The Rural Americana program comes in two hairy-backed, broken-toothed, inbred segments. The first is the story of Jessco White, who splits his time between three different personalities —a talented tap dancer in the West Virginian mountain tradition, a violent psychopath who held a meat cleaver to his wife’s throat for not cooking eggs to his satisfaction, and the king of rock and roll. Dancing Outlaw was made in 1994 for West Virginia Public TV’s “Different Drummer” series. Clearly made on a limited budget, director Jacob Young seems to have started making a film about a talented local mountain dancer, and struck documentary gold with a subject so rich, he couldn’t have scripted a better one.
Like American Movie, Dancing Outlaw takes a tiny local story and makes it a metaphor for the state of the nation. You think you’re watching a film about a talented man whose rough life is made rougher when his father, dancing mentor, and idol, is gunned down by the neighbors in a feud. All this is true, but on another level, it’s a film about the American dream and the American reality and how they stack up.
While an infinite pleasure, Dancing Outlaw is a guilty one. Mainstream films stay miles away from anyone with teeth like Jessco’s, and so congratulations to Jacob Young for telling the story of marginalized people with little public voice. Limited congratulations, though, because it’s done with all the dignity of Oprah. No amount of theorizing can take away the fact that the entertainment comes from the film’s freakshow quality.
Oklahoma documentarian Bradley Beesley has also struck gold subject matter with Okie Noodling, the story of men who catch sixty-pound catfish using their arms as bait. What began as food-gathering among Native Americans is now a ritual expression of manhood among a select group of working-class Oklahomans who have been brought up with it. Noodling works like this: Find catfish hideout—hole in lake bottom, shore overhang, or the most fruitful, under edge of sunken highway. Insert hand and wait for bite. Upon feeling bite, reach down the fish’s throat and hook fingers out gill. Assure wife hand still attached.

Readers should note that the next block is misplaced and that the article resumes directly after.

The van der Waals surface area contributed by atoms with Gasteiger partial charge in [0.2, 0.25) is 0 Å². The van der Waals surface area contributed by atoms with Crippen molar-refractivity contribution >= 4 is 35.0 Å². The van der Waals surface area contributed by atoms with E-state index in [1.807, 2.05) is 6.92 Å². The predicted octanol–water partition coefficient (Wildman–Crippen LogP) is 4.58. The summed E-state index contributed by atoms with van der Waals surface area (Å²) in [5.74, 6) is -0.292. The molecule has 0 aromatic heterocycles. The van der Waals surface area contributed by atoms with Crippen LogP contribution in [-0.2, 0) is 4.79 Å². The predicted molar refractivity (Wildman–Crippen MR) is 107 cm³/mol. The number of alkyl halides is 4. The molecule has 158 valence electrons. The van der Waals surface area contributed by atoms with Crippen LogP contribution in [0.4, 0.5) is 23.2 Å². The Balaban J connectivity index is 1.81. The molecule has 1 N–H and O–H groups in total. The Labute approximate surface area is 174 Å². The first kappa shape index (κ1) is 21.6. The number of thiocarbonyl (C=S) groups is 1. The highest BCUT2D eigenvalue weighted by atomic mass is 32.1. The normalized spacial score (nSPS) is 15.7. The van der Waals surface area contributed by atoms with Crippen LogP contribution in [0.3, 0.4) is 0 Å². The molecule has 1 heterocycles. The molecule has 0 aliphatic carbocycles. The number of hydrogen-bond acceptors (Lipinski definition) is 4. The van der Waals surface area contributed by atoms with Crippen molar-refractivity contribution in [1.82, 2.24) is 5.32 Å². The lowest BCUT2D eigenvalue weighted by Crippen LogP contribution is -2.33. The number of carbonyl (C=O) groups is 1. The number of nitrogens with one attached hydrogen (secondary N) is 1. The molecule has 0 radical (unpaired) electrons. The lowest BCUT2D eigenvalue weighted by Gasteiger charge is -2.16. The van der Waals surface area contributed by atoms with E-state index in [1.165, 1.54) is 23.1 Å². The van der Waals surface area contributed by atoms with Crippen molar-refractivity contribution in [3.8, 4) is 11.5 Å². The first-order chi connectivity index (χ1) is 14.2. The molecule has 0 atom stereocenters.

Unlike Young, Beesley treats his subjects with much more sympathy, and doesn’t keep his distance. He even organizes the first known noodling competition. While much of the amusement in Okie Noodling, as in Dancing Outlaw, comes from the freakshow reaction, the filmmaker positions himself (and the audience with him) on the side of the freaks, by taking up noodling himself.
If there are any moral dilemmas in the film, they revolve around the responsibilities for the competition. The clamping jaws of the catfish are the least of a noodler’s worries. Those sunken highways have a tendency to collapse at just the wrong time. One bait shop owner explains that he doesn’t noodle anymore since his uncle went looking for catfish and had his arm flayed by a beaver. One contestant competes wearing a large bandage on his fingers after a water moccasin bit him a week before.
The pleasures of Rural Americana are the same pleasures that draw people to Incredible Film Festival itself. Freaks come to see other freaks and be reminded that despite the efforts of network television, Rupert Murdoch and the fashion industry, there are still a few human beings left on the planet, and the dentist next to you is trying to think if he can try noodling in New Zealand.
MAU MAU SEX SEX—USA 2001 Tues. April 16, Civic Theatre Genre: cannibal, comedy, shockumentary, sleazy, stock footage, scenery chewing, nudity, ape love
Forgive me for stating the obvious if I point out that the Incredible Film Fest is like Levi’s for women but the opposite, made by men, for men. Porn and violence are the festival’s bread and butter. What sets the festival apart from cineplexes and cineplexxxes, are its quirky, foreign takes on violence, and intelligent, critical view of porn. In other words, the festival is something you could justify by saying it was a school project, like going to the Sex Museum in Amsterdam, rather than the peep show on Karangahape Rd.
Mau Mau Sex Sex steals its name from an exploitation film distributed by producers Dan Sonney and David F. Friedman. Originally entitled Mau Mau, the film was an anthropological piece from Africa. When the director brought the film back to the States and couldn’t find anyone to distribute it, he met Dan and Dave. They hired African-American actors and a back lot to make a skirmish scene into a battle, added some spicy love, and tagged Sex Sex onto the end of the title. The film did not win any Oscars, but it earned them plenty of Benjamins.